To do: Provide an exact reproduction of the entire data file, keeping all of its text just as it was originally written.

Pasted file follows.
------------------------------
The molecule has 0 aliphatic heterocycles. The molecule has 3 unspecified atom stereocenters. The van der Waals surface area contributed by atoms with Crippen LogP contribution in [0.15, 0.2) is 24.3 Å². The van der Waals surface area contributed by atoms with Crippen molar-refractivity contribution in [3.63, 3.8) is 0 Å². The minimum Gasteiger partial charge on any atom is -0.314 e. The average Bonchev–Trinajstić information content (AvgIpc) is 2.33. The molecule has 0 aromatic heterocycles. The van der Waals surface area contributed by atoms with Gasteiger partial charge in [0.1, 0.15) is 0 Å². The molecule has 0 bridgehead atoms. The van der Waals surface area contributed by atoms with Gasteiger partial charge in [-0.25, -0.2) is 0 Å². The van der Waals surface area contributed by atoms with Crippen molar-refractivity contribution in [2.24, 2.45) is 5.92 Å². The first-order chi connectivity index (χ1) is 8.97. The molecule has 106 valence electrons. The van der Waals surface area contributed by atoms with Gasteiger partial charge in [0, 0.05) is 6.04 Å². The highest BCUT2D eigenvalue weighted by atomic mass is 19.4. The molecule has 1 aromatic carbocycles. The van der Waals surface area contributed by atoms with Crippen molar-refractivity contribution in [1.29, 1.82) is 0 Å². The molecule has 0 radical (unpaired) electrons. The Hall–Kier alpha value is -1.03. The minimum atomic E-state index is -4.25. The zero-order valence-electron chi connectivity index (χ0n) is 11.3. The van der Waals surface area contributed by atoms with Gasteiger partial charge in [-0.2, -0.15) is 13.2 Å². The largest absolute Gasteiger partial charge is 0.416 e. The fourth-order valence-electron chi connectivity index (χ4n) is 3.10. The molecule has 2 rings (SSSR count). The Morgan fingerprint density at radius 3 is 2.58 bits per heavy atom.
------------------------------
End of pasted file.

The molecule has 0 aliphatic heterocycles. The molecule has 3 unspecified atom stereocenters. The van der Waals surface area contributed by atoms with Crippen LogP contribution in [0.15, 0.2) is 24.3 Å². The van der Waals surface area contributed by atoms with Crippen molar-refractivity contribution in [3.63, 3.8) is 0 Å². The minimum Gasteiger partial charge on any atom is -0.314 e. The average Bonchev–Trinajstić information content (AvgIpc) is 2.33. The molecule has 0 aromatic heterocycles. The van der Waals surface area contributed by atoms with Gasteiger partial charge in [0.1, 0.15) is 0 Å². The molecule has 0 bridgehead atoms. The van der Waals surface area contributed by atoms with Gasteiger partial charge in [-0.25, -0.2) is 0 Å². The van der Waals surface area contributed by atoms with Crippen molar-refractivity contribution in [2.24, 2.45) is 5.92 Å². The first-order chi connectivity index (χ1) is 8.97. The molecule has 106 valence electrons. The van der Waals surface area contributed by atoms with Gasteiger partial charge in [0, 0.05) is 6.04 Å². The highest BCUT2D eigenvalue weighted by atomic mass is 19.4. The molecule has 1 aromatic carbocycles. The van der Waals surface area contributed by atoms with Crippen molar-refractivity contribution in [1.29, 1.82) is 0 Å². The molecule has 0 radical (unpaired) electrons. The Hall–Kier alpha value is -1.03. The minimum atomic E-state index is -4.25. The zero-order valence-electron chi connectivity index (χ0n) is 11.3. The van der Waals surface area contributed by atoms with Gasteiger partial charge in [-0.2, -0.15) is 13.2 Å². The largest absolute Gasteiger partial charge is 0.416 e. The fourth-order valence-electron chi connectivity index (χ4n) is 3.10. The molecule has 2 rings (SSSR count). The Morgan fingerprint density at radius 3 is 2.58 bits per heavy atom.